A Russian actress and director had been set to return to Earth on Sunday following spending 12 days in the International Space Station (ISS) shooting scenes for the initially film in orbit.
If the project stays on track, the Russian crew will beat a Hollywood project announced last year by “Mission Impossible” star Tom Cruise with each other with NASA and Elon Musk’s SpaceX.
Actress Yulia Peresild, 37, and film director Klim Shipenko, 38, blasted off from the Russia-leased Baikonur Cosmodrome in ex-Soviet Kazakhstan earlier this month, travelling to the ISS with veteran cosmonaut Anton Shkaplerov to film scenes for “The Challenge”.
The movie’s plot, which has been mainly kept below wraps along with its spending budget, centres about a female surgeon who is dispatched to the ISS to save a cosmonaut.
Shkaplerov, 49, and the two Russian cosmonauts who had been currently aboard the ISS are stated to have cameo roles in the film.
The mission has not come without the need of hitches.
As the film crew docked at the ISS earlier this month, Shkaplerov had to switch to manual manage.
And when Russian flight controllers on Friday performed a test on the Soyuz MS-18 spacecraft set to ferry the crew back to Earth, the ship’s thruster fired unexpectedly and destabilised the ISS for 30 minutes, a NASA spokesman told the Russian news agency TASS.
But the spokesman stated their departure is set to go ahead as scheduled.
Peresild and Shipenko will bid farewell to the ISS crew on Saturday evening, the spokesman stated, and commence undocking at 0100 GMT.
They will be shepherded home by cosmonaut Oleg Novitsky, who has been on the space station for the previous six months, and are set to land in Kazakhstan on Sunday at 0436 GMT.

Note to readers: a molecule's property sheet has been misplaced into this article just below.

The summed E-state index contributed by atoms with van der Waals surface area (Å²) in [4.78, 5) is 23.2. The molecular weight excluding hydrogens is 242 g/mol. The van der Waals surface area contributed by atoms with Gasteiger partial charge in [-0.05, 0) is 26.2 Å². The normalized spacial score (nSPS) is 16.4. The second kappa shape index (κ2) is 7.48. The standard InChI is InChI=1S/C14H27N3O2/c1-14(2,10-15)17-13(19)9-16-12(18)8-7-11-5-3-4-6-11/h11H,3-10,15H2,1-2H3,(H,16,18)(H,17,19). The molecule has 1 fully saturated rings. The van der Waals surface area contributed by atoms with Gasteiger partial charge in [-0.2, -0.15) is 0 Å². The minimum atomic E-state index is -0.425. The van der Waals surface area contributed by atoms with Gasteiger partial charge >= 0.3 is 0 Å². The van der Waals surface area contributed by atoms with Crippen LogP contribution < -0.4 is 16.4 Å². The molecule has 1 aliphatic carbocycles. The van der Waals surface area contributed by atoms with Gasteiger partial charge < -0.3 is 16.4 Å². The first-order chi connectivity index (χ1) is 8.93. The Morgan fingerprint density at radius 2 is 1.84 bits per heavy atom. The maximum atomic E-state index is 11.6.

21st-century space race
Their landing will be documented by a film crew and will also feature in the film, Konstantin Ernst, the head of the Kremlin-friendly Channel One Television network and a co-producer of “The Challenge”, told AFP.
If thriving, the mission will add to a extended list of firsts for Russia’s space market.
The Soviets launched the initially satellite Sputnik, and sent into orbit the initially animal, a dog named Laika, the initially man, Yuri Gagarin and the initially lady, Valentina Tereshkova.
But compared with the Soviet era, modern day Russia has struggled to innovate and its space market is fighting to safe state funding with the Kremlin prioritising military spending.
Its space agency is nevertheless reliant on Soviet-created technologies and has faced a quantity of setbacks, such as corruption scandals and botched launches.
Russia is also falling behind in the worldwide space race, facing hard competitors from the United States and China, with Beijing displaying expanding ambitions in the market.
Russia’s Roscosmos space agency was also dealt a blow following SpaceX last year effectively delivered astronauts to the ISS, ending Moscow’s monopoly for journeys to the orbital station.
In a bid to spruce up its image and diversify its income, Russia’s space programme revealed this year that it will be reviving its tourism strategy to ferry charge-paying adventurers to the ISS.
After a decade-extended pause, Russia will send two Japanese vacationers — such as billionaire Yusaku Maezawa — to the ISS in December, capping a year that has been a milestone for amateur space travel.